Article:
Personalizing your guitars (Full Version)

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Stu -> Personalizing your guitars (May 28 2020 21:27:11)

So I've been wondering for a while about the rosette and head stock.

What's the deal?
Do you guys change your rosette regular? Is our customers choice?
(Asking as I saw Andy's 10th anniversary rosette-10 years of different rosettes)

And what about head stock? And room for evolution here? I always understood that certain makers had very specific headstocks...So maybe I know the answer to this.

Is there a kInd of 'done thing'?

Also.. Do any of you guys name your guitars?
I've never thought of this but I saw a makers website and he had names for his guitars. Never really noticed that before. Then someone just asked me if I was gonna name the one I'm currently making.
Not really up for the whole names thing...seems a bit corny to be. But maybe I'll change my viewpoint if I end up making a bunch.

Though I'd imagine once you've made 200 or so...thinking up a name would be a pain in the arse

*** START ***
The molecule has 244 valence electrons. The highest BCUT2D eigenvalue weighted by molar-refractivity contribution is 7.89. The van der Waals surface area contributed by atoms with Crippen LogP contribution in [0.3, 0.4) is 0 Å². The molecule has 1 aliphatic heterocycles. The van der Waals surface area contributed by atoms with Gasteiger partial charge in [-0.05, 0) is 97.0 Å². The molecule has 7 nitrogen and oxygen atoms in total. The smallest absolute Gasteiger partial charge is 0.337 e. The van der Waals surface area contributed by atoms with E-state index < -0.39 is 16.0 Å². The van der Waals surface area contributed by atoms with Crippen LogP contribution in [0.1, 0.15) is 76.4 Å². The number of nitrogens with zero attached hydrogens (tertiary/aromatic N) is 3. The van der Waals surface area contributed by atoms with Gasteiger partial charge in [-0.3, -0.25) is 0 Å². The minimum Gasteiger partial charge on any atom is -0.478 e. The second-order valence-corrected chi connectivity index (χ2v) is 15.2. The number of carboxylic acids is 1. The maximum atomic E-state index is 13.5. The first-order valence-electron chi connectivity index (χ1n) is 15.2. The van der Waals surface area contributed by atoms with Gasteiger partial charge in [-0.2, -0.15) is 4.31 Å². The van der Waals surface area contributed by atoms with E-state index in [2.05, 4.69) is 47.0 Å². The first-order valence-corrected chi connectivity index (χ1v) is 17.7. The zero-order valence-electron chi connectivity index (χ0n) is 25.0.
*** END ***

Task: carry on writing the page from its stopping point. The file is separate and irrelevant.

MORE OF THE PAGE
tri7/5 -> RE: Personalizing your guitars (May 28 2020 21:33:20)

Several makers have changed their headstocks a bit over the years, some dramatically so an completely new designs. Also several makers name each guitar based on sort of a methodology or a specific meaning to them. I personally like the naming as it just brings in another level of personality and customization to the guitar. It's also very easy to distinguish for luthiers when discussing with them instead of having to refer to #235. Several makers are known for a specific type of rosette that they may use most of the time but still occasionally use others i.e. Conde roses, Reyes rosette. It's an individual thing.